There are many types of scene managers, some suited for indoor scenes and others for outdoor scenes like terrains. At the moment I’m using extremely simple scene management: just a root node and all the others children of it, since there is so much work that needs to be done in getting the engine and renderer working properly. Each scene object (node) has a transformation matrix representing its position, rotation and scaling related to the rest of word and implements a simple component based model where I can attach things like meshes, lights, cameras. Then in the update function of the scene manager I just send all lights I’m using and issue render commands for each mesh that is attached to a node. When I get the change I would like to implement a proper scene management system that would allow me to support various types of managers and switch them dynamically when needed. I’ll probably implement a simple – generic manager and another one better suited for the complex terrain probably using Sparse Voxel Octrees.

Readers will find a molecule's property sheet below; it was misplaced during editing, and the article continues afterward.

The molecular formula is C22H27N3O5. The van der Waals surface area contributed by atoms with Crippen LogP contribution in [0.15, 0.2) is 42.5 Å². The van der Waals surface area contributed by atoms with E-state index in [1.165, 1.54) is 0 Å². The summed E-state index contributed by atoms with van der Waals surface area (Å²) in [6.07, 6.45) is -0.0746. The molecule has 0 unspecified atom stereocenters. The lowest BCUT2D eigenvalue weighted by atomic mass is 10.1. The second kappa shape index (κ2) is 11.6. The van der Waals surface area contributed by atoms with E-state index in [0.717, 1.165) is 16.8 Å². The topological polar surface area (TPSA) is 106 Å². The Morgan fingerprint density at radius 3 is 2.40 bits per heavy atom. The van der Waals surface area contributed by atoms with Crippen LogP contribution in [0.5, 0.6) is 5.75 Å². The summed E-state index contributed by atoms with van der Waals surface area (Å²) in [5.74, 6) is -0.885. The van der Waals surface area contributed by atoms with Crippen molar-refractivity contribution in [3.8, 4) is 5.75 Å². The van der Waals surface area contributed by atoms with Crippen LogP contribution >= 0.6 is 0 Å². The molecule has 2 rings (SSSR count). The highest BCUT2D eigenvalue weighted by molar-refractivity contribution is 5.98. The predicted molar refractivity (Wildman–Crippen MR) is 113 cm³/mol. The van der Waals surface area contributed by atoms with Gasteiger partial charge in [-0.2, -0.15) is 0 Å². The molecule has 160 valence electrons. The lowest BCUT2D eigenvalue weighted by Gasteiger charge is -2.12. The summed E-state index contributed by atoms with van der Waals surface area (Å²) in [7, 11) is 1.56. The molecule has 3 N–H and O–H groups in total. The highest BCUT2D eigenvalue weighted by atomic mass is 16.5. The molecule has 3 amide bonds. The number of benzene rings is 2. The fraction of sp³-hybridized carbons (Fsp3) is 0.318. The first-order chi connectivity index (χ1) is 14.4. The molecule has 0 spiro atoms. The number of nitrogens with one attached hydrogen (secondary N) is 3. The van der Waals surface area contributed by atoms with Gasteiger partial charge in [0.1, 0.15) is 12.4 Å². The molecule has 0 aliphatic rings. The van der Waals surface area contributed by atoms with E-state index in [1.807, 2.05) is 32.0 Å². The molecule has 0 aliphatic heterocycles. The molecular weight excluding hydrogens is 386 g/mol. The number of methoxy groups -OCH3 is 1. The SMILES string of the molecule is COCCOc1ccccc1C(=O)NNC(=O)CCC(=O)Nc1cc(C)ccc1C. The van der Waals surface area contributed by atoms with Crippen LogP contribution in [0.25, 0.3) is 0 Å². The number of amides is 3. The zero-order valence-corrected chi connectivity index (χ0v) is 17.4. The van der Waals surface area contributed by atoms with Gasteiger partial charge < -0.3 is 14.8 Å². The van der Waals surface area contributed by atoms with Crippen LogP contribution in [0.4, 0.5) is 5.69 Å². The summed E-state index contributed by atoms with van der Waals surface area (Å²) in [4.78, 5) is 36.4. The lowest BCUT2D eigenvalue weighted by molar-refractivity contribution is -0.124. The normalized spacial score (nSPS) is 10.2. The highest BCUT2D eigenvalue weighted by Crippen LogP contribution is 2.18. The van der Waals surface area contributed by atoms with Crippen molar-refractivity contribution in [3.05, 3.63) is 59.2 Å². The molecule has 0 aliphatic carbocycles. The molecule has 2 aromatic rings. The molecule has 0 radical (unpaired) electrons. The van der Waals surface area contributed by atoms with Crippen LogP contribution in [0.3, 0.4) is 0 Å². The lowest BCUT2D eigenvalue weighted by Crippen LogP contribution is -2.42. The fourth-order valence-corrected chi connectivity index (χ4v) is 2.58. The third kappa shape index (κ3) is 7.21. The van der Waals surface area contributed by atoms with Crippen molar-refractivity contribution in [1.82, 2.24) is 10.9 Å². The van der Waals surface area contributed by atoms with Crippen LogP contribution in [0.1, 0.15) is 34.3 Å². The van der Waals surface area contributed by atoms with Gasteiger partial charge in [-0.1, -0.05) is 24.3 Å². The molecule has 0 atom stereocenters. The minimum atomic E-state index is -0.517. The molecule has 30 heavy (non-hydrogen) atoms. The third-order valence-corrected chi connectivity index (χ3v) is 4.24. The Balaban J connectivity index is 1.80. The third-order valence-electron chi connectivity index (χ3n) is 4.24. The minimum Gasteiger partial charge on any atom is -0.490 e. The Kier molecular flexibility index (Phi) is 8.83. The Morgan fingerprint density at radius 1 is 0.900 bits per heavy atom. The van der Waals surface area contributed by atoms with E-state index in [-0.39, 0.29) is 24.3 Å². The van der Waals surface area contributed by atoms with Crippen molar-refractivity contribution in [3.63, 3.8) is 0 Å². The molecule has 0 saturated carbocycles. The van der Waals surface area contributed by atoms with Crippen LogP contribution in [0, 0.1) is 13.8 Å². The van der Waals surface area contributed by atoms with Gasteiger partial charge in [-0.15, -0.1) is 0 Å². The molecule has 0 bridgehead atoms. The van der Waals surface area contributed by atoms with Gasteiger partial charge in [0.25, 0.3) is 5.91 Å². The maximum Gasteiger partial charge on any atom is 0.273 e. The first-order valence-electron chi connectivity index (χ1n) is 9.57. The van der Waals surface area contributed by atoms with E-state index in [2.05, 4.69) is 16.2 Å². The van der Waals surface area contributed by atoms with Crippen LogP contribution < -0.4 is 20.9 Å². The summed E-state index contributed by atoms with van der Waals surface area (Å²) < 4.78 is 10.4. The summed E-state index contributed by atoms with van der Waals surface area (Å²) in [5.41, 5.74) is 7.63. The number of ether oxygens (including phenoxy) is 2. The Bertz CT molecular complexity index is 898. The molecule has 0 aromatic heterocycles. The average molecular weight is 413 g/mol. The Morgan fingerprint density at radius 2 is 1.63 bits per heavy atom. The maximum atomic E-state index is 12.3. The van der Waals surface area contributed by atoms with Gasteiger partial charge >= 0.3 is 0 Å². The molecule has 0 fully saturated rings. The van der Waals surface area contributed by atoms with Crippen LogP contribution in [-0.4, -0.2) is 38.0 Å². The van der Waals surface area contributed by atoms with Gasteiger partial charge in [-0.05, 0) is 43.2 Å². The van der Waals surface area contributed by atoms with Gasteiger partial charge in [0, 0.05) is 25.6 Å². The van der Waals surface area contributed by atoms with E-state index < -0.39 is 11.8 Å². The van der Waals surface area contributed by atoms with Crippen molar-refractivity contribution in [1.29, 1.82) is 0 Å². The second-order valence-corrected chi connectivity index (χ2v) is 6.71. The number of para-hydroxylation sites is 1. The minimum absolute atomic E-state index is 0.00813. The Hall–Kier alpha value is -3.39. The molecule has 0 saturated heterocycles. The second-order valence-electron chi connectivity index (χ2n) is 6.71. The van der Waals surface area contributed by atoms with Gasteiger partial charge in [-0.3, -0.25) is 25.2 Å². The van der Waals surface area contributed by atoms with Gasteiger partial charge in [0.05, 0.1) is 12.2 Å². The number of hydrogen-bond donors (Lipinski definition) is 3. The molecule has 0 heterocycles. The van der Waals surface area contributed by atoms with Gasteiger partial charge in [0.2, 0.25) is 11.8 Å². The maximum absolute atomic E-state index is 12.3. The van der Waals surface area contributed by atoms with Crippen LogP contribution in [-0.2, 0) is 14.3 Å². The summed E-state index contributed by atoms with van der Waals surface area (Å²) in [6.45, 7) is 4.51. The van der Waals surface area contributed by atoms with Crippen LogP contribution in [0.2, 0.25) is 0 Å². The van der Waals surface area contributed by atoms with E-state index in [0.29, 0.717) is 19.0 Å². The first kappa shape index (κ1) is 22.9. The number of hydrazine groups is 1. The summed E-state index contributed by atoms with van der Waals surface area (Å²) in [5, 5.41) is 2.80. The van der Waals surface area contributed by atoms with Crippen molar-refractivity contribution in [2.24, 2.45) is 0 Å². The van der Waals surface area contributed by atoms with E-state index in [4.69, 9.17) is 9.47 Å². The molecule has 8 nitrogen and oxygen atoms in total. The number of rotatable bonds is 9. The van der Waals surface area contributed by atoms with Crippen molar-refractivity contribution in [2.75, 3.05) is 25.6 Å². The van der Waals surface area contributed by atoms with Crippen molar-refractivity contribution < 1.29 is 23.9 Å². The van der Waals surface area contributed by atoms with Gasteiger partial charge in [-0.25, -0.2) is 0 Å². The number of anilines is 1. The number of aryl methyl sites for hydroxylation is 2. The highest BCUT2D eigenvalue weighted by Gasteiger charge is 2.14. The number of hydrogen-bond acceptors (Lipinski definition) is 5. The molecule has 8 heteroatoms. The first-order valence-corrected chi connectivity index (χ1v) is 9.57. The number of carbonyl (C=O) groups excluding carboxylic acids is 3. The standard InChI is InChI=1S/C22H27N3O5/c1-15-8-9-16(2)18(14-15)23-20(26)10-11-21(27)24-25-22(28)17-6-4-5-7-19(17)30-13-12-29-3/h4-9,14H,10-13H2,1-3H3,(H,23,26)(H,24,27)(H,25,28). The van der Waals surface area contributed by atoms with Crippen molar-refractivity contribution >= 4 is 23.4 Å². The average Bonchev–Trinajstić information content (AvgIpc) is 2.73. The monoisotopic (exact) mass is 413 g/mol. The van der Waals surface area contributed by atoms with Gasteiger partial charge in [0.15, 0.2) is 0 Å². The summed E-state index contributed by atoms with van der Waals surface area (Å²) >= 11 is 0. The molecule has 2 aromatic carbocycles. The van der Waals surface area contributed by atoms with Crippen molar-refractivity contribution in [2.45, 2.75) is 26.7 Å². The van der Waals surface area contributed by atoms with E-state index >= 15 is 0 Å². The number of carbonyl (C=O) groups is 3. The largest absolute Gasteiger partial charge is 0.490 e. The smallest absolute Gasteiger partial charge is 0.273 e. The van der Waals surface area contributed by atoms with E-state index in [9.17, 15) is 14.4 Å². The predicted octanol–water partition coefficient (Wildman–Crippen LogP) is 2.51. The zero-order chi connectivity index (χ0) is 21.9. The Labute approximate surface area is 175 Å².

As procedural generation we consider the use of various techniques and algorithms that can be used to generate anything from simple geometry or vegetation to whole cities and even stories for our games, programmatically rather than manually. We can create infinite realistic terrains, for instance, just by adding a few frequencies of pseudorandom noise together and we only need to store the algorithm we used and the input variables that define that particular terrain. That means that we don’t need to store any static geometry whatsoever, since all the geometry is generated on the fly. The greatest thing here is that if we don’t change the input the variables to our algorithm, the terrain will always look the same, since we’re using algorithms that produce what is called pseudo-random noise! However if we change some inputs even slightly we might be getting a completely different terrain, and that’s why we consider these systems as chaotic: a tiny change can cause huge changes. I think that procedurally generation requires a lot of tweaking to get it right but you can also get some unexpected and quite interesting results. This is the main reason I’m doing this editor, so I can experiment with various techniques and create a variety of worlds.